Advertisement

The MINERvA Experiment

  • Cheryl E. Patrick
Chapter
Part of the Springer Theses book series (Springer Theses)

Abstract

MINERvA (Main INjector ExpeRiment ν-A) is a dedicated neutrino-nucleus scattering cross section experiment. It is situated in the NuMI neutrino beam at Fermi National Accelerator Laboratory (FNAL, or Fermilab), in Batavia, Illinois. MINERvA detects neutrino interactions using a tracker consisting of strips of doped polystyrene scintillator, arranged in three orientations to enable three-dimensional track reconstruction. Upstream of the central tracker region, planes of scintillator strips are interspersed with passive nuclear targets consisting of several different materials, allowing MINERvA to study how scattering cross section distributions depend on the composition of the target nucleus. The near detector for the MINOS experiment [38] (Main Injector Neutrino Oscillation Search), located 2 m downstream of MINERvA, serves as a muon spectrometer. Its magnetized detector provides data on the charge and momentum of muons exiting the back of MINERvA.

References

  1. 1.
    N. Abgrall et al., Measurements of cross sections and charged pion spectra in proton-carbon interactions at 31 GeV/c. Phys. Rev. C 84, 034604 (2011)Google Scholar
  2. 2.
    E. Ables et al., P-875: a long baseline neutrino oscillation experiment at Fermilab. Technical Report, Fermilab (1995)Google Scholar
  3. 3.
    P. Adamson et al., Neutrino and antineutrino inclusive charged-current cross section measurements with the MINOS near detector. Phys. Rev. D 81, 072002 (2010)CrossRefADSGoogle Scholar
  4. 4.
    P. Adamson et al., Search for sterile neutrino mixing in the MINOS long-baseline experiment. Phys. Rev. D 81, 052004 (2010)CrossRefADSGoogle Scholar
  5. 5.
    P. Adamson et al., First direct observation of muon antineutrino disappearance. Phys. Rev. Lett. 107, 021801 (2011)CrossRefADSGoogle Scholar
  6. 6.
    P. Adamson et al., Measurement of the neutrino mass splitting and flavor mixing by MINOS. Phys. Rev. Lett. 106, 181801 (2011)CrossRefADSGoogle Scholar
  7. 7.
    P. Adamson et al., Electron neutrino and antineutrino appearance in the full MINOS data sample. Phys. Rev. Lett. 110, 171801 (2013)CrossRefADSGoogle Scholar
  8. 8.
    P. Adamson et al., Measurement of neutrino and antineutrino oscillations using beam and atmospheric data in MINOS. Phys. Rev. Lett. 110, 251801 (2013)CrossRefADSGoogle Scholar
  9. 9.
    P. Adamson et al., Combined analysis of ν μ disappearance and ν μ → ν e appearance in MINOS using accelerator and atmospheric neutrinos. Phys. Rev. Lett. 112, 191801 (2014)CrossRefADSGoogle Scholar
  10. 10.
    P. Adamson et al., The NuMI neutrino beam . Nucl. Instrum. Methods Phys. Res., Sect. A 806, 279–306 (2016)Google Scholar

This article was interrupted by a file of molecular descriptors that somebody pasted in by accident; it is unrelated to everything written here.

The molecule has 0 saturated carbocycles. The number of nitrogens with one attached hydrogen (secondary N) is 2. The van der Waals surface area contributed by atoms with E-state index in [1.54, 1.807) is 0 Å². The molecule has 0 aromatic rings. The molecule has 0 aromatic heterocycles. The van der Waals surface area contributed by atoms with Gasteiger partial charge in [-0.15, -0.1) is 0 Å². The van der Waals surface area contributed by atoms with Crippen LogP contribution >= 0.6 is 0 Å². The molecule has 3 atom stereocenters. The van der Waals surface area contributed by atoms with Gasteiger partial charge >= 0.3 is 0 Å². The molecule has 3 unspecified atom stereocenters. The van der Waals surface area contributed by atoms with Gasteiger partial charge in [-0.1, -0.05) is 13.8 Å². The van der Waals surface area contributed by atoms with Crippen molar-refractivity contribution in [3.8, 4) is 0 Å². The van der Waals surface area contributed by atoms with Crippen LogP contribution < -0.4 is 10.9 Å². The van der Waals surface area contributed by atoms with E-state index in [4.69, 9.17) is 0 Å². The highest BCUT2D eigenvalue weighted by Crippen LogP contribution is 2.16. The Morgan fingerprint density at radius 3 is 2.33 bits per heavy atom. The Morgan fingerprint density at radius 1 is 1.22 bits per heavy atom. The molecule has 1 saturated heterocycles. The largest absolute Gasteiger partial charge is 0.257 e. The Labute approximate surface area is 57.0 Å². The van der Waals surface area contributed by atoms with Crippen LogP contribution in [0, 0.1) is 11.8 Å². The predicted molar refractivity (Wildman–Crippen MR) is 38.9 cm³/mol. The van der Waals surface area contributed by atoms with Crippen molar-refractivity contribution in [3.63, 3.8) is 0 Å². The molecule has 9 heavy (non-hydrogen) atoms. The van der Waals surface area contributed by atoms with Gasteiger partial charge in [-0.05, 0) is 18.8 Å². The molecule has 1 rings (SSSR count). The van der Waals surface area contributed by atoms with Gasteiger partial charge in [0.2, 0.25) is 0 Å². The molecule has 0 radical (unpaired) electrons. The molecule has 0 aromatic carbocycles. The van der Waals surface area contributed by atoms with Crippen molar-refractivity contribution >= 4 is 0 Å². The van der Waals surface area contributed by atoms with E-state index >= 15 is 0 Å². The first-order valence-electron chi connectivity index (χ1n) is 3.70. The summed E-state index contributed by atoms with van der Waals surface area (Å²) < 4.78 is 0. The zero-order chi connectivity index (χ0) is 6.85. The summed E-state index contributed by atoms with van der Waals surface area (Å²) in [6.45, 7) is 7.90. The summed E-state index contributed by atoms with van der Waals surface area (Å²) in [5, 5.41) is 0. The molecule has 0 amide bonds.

11. 11.
    S. Agostinelli et al., GEANT4: a simulation toolkit. Nucl. Instrum. Methods A506, 250–303 (2003)CrossRefADSGoogle Scholar
  12. 12.
    L. Aliaga et al., Design, calibration, and performance of the MINERvA detector. Nucl. Instrum. Methods A743, 130–159 (2014)CrossRefADSGoogle Scholar
  13. 13.
    L. Aliaga, L. Fields, M. Kiveni, M. Kordosky, A. Norrick, TN004: a brief documentation of the flux (2015). Available at http://minerva-docdb.fnal.gov:8080/cgi-bin/ShowDocument?docid=7634 Google Scholar
  14. 14.
    L. Aliaga Soplin, Neutrino flux prediction for the NuMI beamline. PhD thesis, William-Mary College, 2016Google Scholar
  15. 15.
    C. Alt et al., Inclusive production of charged pions in p + C collisions at 158 GeV/c beam momentum. Eur. Phys. J. C 49(4), 897–917 (2007)CrossRefADSGoogle Scholar
  16. 16.
    C. Anderson et al., The ArgoNeuT detector in the NuMI low-energy beam line at Fermilab, in JINST, vol. 7 (2012), P10019Google Scholar
  17. 17.
    C. Andreopoulos et al., The GENIE neutrino Monte Carlo generator. Nucl. Inst. Methods Phys. Res. A 614(1), 87–104 (2010)CrossRefADSGoogle Scholar
  18. 18.
    G. Barrand et al., GAUDI - the software architecture and framework for building LHCb data processing applications, in Proceedings, 11th International Conference on Computing in High-Energy and Nuclear Physics (CHEP 2000) (2000), pp. 92–95Google Scholar
  19. 19.
    D.S. Barton et al., Experimental study of the a dependence of inclusive hadron fragmentation. Phys. Rev. D 27, 2580–2599 (1983)CrossRefADSGoogle Scholar
  20. 20.
    A. Bodek, J.L. Ritchie, Fermi-motion effects in deep-inelastic lepton scattering from nuclear targets. Phys. Rev. D 23, 1070–1091 (1981)CrossRefADSGoogle Scholar
  21. 21.
    A. Bodek, I. Park, U.-K. Yang, Improved low Q2 model for neutrino and electron nucleon cross sections in few GeV region. Nucl. Phys. B Proc. Suppl. 139, 113–118 (2005). Proceedings of the Third International Workshop on Neutrino-Nucleus Interactions in the Few-GeV RegionGoogle Scholar
  22. 22.
    T.T. Böhlen, F. Cerutti, M.P.W. Chin, A. Fassò, A. Ferrari, P.G. Ortega, A. Mairani, P.R. Sala, G. Smirnov, V. Vlachoudis, The FLUKA code: developments and challenges for high energy and medical applications. Nucl. Data Sheets 120, 211–214 (2014)CrossRefADSGoogle Scholar